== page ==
The Sellout (1952)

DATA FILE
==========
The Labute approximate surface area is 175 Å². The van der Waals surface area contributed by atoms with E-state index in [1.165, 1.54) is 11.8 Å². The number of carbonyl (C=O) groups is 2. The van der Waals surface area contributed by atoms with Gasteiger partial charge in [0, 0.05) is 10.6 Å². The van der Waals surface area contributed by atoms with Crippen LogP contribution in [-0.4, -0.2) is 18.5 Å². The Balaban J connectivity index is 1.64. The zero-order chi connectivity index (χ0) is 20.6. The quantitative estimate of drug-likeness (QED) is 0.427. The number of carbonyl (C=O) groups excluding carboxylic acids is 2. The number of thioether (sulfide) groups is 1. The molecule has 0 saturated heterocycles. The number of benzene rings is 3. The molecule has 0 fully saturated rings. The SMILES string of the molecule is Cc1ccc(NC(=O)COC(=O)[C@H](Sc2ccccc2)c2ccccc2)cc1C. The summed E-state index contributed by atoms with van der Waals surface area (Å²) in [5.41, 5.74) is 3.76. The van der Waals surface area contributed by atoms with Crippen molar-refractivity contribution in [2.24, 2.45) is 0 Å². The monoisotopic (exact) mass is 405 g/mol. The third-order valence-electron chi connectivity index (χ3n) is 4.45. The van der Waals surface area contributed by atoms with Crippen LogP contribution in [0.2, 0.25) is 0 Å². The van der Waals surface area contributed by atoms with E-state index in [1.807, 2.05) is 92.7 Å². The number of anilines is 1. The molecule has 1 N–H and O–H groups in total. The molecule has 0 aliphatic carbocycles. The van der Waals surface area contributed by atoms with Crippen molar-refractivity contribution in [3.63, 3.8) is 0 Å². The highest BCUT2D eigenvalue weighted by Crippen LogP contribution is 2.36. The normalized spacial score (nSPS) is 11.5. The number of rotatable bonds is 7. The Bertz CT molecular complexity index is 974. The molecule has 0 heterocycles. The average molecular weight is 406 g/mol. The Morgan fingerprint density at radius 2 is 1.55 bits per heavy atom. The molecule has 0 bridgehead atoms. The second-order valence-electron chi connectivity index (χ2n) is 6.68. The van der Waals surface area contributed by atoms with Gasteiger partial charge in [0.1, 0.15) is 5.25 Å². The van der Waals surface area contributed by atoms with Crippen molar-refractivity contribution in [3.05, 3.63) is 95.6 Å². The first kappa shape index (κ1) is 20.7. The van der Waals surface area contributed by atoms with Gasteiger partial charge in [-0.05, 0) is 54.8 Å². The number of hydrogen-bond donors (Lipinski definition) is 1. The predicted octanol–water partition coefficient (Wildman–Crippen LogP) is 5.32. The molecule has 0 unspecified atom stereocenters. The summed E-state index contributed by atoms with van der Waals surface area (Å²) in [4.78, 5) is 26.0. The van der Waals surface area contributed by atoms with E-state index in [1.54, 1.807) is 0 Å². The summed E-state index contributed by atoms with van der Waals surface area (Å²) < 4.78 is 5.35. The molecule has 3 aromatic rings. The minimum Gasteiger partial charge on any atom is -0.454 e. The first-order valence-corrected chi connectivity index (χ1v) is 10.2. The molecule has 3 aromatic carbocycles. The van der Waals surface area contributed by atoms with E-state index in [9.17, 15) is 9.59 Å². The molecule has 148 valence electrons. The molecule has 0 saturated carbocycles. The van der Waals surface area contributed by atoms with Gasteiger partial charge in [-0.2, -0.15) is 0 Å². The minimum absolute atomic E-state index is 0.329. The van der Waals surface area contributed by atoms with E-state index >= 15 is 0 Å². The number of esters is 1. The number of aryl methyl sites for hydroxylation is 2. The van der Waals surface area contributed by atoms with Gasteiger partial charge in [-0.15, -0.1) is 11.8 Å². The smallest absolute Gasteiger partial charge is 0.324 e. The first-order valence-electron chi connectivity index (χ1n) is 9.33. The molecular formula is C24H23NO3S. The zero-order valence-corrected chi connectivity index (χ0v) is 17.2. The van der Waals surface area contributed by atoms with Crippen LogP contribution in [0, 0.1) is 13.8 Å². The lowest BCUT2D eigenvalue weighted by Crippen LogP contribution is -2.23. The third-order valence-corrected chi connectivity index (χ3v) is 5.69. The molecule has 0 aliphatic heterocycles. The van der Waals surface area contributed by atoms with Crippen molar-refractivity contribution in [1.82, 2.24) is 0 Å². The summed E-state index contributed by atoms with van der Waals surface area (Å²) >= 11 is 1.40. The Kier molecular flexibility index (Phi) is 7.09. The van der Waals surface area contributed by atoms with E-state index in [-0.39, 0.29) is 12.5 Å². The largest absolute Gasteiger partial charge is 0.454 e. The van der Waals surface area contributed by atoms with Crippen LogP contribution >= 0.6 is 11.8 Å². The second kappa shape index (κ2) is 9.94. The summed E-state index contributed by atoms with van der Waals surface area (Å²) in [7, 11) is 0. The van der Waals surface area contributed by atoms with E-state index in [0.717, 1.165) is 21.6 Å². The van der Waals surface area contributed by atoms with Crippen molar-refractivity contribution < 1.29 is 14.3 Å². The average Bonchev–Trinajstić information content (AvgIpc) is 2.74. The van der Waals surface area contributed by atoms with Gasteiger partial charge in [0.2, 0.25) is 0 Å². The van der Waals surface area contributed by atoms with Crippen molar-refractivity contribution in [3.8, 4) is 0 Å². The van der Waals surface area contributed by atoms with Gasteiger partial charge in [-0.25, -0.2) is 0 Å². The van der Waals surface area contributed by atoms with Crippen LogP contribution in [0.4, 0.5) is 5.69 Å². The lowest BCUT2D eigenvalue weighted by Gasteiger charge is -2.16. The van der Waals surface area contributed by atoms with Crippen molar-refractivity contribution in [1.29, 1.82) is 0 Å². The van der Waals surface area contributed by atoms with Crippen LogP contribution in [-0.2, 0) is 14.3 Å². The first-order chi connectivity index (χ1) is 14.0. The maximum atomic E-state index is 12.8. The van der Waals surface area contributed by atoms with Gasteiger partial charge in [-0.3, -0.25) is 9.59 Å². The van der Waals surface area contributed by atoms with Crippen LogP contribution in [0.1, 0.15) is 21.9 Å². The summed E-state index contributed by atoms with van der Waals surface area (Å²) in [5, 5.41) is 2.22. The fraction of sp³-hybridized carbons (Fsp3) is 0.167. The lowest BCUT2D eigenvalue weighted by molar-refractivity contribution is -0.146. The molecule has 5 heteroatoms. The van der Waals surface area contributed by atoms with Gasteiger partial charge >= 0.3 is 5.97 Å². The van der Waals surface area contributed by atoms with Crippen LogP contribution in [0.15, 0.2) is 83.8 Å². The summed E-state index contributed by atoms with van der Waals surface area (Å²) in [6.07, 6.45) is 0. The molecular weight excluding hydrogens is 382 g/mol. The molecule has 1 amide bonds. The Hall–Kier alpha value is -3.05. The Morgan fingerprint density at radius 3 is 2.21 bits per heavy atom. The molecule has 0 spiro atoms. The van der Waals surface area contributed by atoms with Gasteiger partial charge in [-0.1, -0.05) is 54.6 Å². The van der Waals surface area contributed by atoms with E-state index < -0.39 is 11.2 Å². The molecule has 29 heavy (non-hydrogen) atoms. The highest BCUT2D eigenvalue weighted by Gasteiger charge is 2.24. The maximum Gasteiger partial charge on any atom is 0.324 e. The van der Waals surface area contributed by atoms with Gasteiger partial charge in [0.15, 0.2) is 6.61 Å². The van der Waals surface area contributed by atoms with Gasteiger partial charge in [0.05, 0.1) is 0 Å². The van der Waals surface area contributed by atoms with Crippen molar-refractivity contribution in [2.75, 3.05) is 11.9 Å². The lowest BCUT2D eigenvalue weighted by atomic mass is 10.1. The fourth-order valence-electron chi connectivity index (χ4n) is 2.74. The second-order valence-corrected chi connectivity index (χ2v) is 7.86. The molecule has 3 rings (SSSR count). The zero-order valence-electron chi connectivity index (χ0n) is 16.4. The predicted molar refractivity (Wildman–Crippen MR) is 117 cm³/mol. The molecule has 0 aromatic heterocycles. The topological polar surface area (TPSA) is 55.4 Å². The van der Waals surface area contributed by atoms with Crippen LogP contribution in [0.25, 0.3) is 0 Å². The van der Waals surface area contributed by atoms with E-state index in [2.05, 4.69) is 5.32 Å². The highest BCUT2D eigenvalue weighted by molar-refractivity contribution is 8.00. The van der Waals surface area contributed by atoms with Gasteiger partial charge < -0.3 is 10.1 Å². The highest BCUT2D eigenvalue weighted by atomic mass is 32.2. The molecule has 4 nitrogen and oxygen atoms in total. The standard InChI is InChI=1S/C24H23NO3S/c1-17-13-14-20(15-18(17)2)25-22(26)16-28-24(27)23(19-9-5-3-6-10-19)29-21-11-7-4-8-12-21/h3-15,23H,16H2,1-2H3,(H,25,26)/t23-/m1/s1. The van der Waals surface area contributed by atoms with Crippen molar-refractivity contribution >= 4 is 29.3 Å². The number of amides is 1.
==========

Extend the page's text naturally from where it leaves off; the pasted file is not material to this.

Haven D. Allridge is the editor-in-chief of the News-Intelligencer newspaper in St. Howard, a town where he and his family have lived all their lives. Peggy, Randy and Marcia Staunton – Haven’s married daughter, her husband, and their child – now live about thirty miles away in Bridgewood County, which is adjacent to the St. Howard town limits. Randy is the county prosecutor. Haven learns first hand the corruption of the county sheriff, K.C. Burke, and his associates when, in an innocent enough move in picking up an acquaintance, Wilfred Jackson, at a bus stop located within the county and lightly bumping but not damaging a county sign with his car in the process, Haven and Wilfred are hauled into jail, where they spend the night before appearing before the county judge the next morning. Beaten up by prisoners with who they shared the cell, Wilfred, who has no money and pleads not guilty to the charge of soliciting rides on the highway, is held at a labor camp for trial in thirty days. Haven, who does have money, is fined $68 for failure to produce a license, damaging county property and leaving the scene of a crime (the bumping of the sign), the fine only dropped when it comes to Burke’s attention Haven’s relationship to Randy. Regardless, Haven begins a media campaign against the corruption exacted by Burke and his associates, by writing a front page article about his experience and requesting readers to tell their stories, which he prints on subsequent front pages. As such, Haven compiles an extensive dossier of corruption within Bridgewood County. Burke fights back by his underhanded means against Haven and the newspaper. These stories get to the state’s attorney general’s office, with Charles Johnson – Chick to his friends – tasked with leading the case against Burke and his men. This case is to be Chick’s last for the AG, as he is just about to move into working for a private firm, such a law career which is more financially lucrative than being a public prosecutor. Upon Chick’s arrival in St. Howard, he finds that not only have the multitude of people who supplied those stories not willing to talk, even if subpoenaed to the hearing, but that Haven also has stopped his campaign against Burke and is not talking. Chick knows that Haven’s testimony is key. He finds that Haven had a secret meeting with Burke, and among others his legal muscle Nelson S. Tarsson, which was before Haven’s sudden change and the disappearance of all Haven’s files on the matter. Chick has to get Haven to change his mind before the hearing, or at least find out what happened at that secret meeting as leverage if he has any hope of exacting justice against Burke and Tarsson.